The Tenth Good Thing about Barney by Judith Viorst
A classic story about a boy mourning the death of his cat and the ways his parents help him process his grief.
Big Cat, Little Cat by Elisha Cooper
A story, told from a cat’s perspective, about the life cycle of a pet. A big cat welcomes a little one into a family, teaches it how to behave, and eventually grows old and dies—and then the little cat steps into that role when the family brings home another new kitten.
The Goodbye Book by Todd Parr
Parr's bold line drawings lend themselves well to this simple, straightforward book about an orange fish saying goodbye to a green fish, and the way kids might feel when they say goodbye too.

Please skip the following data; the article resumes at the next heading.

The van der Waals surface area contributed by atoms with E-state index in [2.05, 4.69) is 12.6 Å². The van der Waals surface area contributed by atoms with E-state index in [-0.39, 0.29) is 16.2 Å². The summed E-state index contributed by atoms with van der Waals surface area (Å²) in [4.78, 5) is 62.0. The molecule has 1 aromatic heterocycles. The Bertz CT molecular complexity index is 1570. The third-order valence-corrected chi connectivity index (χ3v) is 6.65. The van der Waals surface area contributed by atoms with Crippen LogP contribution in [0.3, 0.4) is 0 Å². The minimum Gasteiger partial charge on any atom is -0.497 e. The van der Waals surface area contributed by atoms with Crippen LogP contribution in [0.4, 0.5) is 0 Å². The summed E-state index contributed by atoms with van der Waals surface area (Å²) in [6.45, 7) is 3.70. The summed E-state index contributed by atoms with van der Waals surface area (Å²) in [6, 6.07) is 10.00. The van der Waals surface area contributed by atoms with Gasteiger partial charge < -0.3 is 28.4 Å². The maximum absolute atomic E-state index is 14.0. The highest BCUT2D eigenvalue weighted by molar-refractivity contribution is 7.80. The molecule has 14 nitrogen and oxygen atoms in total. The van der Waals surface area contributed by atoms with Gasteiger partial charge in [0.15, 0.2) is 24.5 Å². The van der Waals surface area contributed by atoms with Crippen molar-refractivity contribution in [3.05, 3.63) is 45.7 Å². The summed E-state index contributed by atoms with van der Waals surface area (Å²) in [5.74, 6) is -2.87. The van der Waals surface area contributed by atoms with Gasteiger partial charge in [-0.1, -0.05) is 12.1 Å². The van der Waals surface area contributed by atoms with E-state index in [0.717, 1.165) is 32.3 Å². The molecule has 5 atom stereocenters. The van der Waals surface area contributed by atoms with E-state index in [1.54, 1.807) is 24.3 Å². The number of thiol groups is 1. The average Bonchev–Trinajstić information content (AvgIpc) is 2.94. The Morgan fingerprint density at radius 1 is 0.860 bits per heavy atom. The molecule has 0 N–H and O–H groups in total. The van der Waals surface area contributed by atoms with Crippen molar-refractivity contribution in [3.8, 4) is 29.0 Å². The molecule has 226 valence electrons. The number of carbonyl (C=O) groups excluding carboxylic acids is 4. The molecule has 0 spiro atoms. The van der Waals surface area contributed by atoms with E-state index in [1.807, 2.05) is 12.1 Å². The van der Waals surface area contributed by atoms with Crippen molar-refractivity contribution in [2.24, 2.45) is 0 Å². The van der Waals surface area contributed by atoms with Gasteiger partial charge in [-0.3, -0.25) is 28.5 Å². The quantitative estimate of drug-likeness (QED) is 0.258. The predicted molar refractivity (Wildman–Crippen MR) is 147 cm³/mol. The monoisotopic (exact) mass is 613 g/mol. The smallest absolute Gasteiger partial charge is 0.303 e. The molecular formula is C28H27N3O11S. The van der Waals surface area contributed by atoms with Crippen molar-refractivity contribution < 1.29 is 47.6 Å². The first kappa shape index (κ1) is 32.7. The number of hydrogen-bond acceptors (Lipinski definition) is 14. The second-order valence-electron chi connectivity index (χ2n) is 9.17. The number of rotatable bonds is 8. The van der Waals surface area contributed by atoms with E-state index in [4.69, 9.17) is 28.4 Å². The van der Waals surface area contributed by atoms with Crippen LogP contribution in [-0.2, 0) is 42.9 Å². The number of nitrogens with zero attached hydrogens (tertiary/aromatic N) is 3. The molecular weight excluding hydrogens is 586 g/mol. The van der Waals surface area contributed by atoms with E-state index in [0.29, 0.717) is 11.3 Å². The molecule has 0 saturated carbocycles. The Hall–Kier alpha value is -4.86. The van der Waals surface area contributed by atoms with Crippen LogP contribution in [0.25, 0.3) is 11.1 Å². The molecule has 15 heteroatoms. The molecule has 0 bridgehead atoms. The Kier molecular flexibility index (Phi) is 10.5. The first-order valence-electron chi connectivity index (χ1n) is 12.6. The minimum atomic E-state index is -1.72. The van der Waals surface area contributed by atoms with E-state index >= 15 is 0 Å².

Serious & Meaningful
Where Do They Go? by Julia Alvarez
Open-ended questions and abstract illustrations lead children gently into a deep discussion of death and its aftermath. “When somebody dies, / where do they go? Who can I ask? / Does anyone know?”
I Remember Miss Perry by Pat Brisson
When Stevie’s beloved teacher is killed in a car crash, he and his classmates talk about her impact on their lives and process her death with the help of a grief counselor and their parents.
Missing Mommy by Rebecca Cobb
Told from the point of view of a boy whose mother has died, this book shows him move through a range of emotions—confusion, jealousy, guilt, and sadness. At the end, he talks with his father about remembering her.
Lighthearted & Whimsical
Sally Goes to Heaven by Stephen Huneck